I’m reluctant to criticize the game too much because I’m fairly certain Meta will continue to build it out and improve the experience, but it’s just not super-compelling right now. Why play virtual Skee-Ball with your friends when you can do that in real life?
I paid $299 for the Quest 2 when it came out in October 2020, but if you want to buy one today it’ll cost you, at time of writing, $350. That’s right: The price has gone up in the two years since its release. (Technically, it’s $399, but there’s a Quest 2 holiday sale going on right now that gives you a discount, with Resident Evil 4 thrown in. That’s a good deal, so if you’re on the fence, you might want to get yours this holiday season.)
But that raises another point: If you’re not a big gamer like I am, does the Quest 2 make any sense? Heck, even if you are a big gamer, does it make sense?
If you had asked me two years ago, I’d have said, “Nah, you can pass.” It was a neat device, sure, but with a limited library, it didn’t feel like a compelling purchase. Now that there’s at least a handful of games worth playing, the Quest 2 feels like a solid secondary purchase. Will you have it fully charged and ready to go at all times? I certainly don’t, but I no longer have it buried at the bottom of the closet collecting dust.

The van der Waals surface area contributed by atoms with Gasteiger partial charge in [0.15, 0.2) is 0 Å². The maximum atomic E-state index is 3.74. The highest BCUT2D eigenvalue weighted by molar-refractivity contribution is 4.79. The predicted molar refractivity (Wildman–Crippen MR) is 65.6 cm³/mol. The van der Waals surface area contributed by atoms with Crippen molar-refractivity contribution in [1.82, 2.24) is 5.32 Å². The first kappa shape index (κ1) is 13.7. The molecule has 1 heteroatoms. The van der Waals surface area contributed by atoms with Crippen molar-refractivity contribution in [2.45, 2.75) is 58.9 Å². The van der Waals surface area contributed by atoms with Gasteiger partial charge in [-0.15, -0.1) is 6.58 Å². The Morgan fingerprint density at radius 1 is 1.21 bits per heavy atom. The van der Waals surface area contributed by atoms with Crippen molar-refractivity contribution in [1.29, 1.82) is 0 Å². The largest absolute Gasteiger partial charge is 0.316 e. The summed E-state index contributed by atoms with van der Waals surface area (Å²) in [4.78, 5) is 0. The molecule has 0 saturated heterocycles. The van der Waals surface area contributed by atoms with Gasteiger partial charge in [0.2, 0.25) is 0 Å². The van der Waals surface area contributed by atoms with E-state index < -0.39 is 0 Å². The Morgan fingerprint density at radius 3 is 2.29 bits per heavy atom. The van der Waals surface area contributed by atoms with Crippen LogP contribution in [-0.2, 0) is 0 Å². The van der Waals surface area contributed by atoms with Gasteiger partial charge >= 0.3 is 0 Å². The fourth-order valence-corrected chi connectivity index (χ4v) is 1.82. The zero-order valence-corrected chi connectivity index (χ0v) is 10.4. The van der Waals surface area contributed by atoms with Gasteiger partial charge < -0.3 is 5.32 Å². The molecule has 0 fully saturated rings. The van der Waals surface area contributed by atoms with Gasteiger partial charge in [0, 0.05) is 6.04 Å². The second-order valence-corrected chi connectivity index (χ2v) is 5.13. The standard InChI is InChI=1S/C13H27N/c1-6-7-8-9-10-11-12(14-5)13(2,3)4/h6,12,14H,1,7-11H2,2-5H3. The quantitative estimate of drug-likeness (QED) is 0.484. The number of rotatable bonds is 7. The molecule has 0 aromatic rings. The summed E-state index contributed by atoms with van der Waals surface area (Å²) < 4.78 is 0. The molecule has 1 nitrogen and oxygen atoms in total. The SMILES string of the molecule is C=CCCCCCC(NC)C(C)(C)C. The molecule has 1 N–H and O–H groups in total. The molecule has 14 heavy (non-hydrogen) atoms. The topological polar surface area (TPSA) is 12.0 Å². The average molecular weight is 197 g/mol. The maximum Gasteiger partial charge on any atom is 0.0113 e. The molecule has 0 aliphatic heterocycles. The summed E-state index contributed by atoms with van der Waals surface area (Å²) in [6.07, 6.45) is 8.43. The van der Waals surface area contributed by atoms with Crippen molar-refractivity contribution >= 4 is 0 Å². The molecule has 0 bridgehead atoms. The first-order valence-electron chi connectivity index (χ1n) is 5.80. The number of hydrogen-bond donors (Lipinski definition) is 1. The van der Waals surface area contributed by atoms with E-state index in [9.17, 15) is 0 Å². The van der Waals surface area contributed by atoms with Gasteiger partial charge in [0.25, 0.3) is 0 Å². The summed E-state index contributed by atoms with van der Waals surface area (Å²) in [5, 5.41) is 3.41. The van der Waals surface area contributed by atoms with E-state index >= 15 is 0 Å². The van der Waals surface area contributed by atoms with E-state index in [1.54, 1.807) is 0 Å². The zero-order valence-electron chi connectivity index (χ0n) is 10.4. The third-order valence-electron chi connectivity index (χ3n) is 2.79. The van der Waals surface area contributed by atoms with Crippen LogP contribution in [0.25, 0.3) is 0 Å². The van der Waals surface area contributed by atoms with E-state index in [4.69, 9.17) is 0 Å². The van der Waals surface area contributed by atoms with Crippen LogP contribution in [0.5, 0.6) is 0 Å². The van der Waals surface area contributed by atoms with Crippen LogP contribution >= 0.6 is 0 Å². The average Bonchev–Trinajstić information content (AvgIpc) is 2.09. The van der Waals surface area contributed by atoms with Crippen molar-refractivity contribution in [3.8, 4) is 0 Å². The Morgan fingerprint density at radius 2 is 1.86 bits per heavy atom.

I still have a hard time believing a nongamer will get much use out of the Quest 2, especially given how undercooked Horizon Worlds feels right now, since that game is supposed to be one of the big draws here. If the price were closer to, oh, $150, then maybe: I can see games like Beat Saber and Unplugged in particular being fun in a party-type setting even among nongamers. But beyond that? I can probably think of better, more inclusive ways to spend $400 on myself, or for my family and friends.
Nicholas De Leon
I’ve been covering consumer electronics for more than 10 years for publications like TechCrunch, The Daily (R.I.P.), and Motherboard. When I’m not researching or writing about laptops or headphones I can likely be found obsessively consuming news about FC Barcelona, replaying old Super Nintendo games for the hundredth time, or chasing my pet corgi Winston to put his harness on so we can go for a walk. Follow me on Twitter (@nicholasadeleon).